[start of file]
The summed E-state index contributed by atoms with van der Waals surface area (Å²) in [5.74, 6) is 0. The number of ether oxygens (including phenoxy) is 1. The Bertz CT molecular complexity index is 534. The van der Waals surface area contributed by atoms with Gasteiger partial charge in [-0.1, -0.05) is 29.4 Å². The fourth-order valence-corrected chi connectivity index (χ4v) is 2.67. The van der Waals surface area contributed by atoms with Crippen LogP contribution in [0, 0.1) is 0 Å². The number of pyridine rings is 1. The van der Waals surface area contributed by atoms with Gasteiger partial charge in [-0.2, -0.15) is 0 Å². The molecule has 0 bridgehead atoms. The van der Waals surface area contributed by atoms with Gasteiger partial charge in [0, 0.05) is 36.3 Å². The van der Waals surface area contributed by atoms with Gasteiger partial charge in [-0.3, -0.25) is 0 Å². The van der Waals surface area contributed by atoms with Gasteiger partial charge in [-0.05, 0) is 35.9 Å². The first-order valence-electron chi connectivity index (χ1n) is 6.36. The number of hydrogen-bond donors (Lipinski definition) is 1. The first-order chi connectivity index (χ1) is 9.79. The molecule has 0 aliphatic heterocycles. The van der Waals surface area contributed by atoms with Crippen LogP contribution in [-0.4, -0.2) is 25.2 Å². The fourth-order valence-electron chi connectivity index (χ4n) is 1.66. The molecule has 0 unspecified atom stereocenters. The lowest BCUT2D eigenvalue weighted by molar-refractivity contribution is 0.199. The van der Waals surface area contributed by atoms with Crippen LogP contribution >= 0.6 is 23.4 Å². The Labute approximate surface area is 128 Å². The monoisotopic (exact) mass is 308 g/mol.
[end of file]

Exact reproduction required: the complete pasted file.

The summed E-state index contributed by atoms with van der Waals surface area (Å²) in [5.74, 6) is 0. The number of ether oxygens (including phenoxy) is 1. The Bertz CT molecular complexity index is 534. The van der Waals surface area contributed by atoms with Gasteiger partial charge in [-0.1, -0.05) is 29.4 Å². The fourth-order valence-corrected chi connectivity index (χ4v) is 2.67. The van der Waals surface area contributed by atoms with Crippen LogP contribution in [0, 0.1) is 0 Å². The number of pyridine rings is 1. The van der Waals surface area contributed by atoms with Gasteiger partial charge in [-0.2, -0.15) is 0 Å². The molecule has 0 bridgehead atoms. The van der Waals surface area contributed by atoms with Gasteiger partial charge in [0, 0.05) is 36.3 Å². The van der Waals surface area contributed by atoms with Gasteiger partial charge in [-0.3, -0.25) is 0 Å². The van der Waals surface area contributed by atoms with Gasteiger partial charge in [-0.05, 0) is 35.9 Å². The first-order valence-electron chi connectivity index (χ1n) is 6.36. The number of hydrogen-bond donors (Lipinski definition) is 1. The first-order chi connectivity index (χ1) is 9.79. The molecule has 0 aliphatic heterocycles. The van der Waals surface area contributed by atoms with Crippen LogP contribution in [-0.4, -0.2) is 25.2 Å². The fourth-order valence-electron chi connectivity index (χ4n) is 1.66. The molecule has 0 unspecified atom stereocenters. The lowest BCUT2D eigenvalue weighted by molar-refractivity contribution is 0.199. The van der Waals surface area contributed by atoms with Crippen LogP contribution >= 0.6 is 23.4 Å². The Labute approximate surface area is 128 Å². The monoisotopic (exact) mass is 308 g/mol.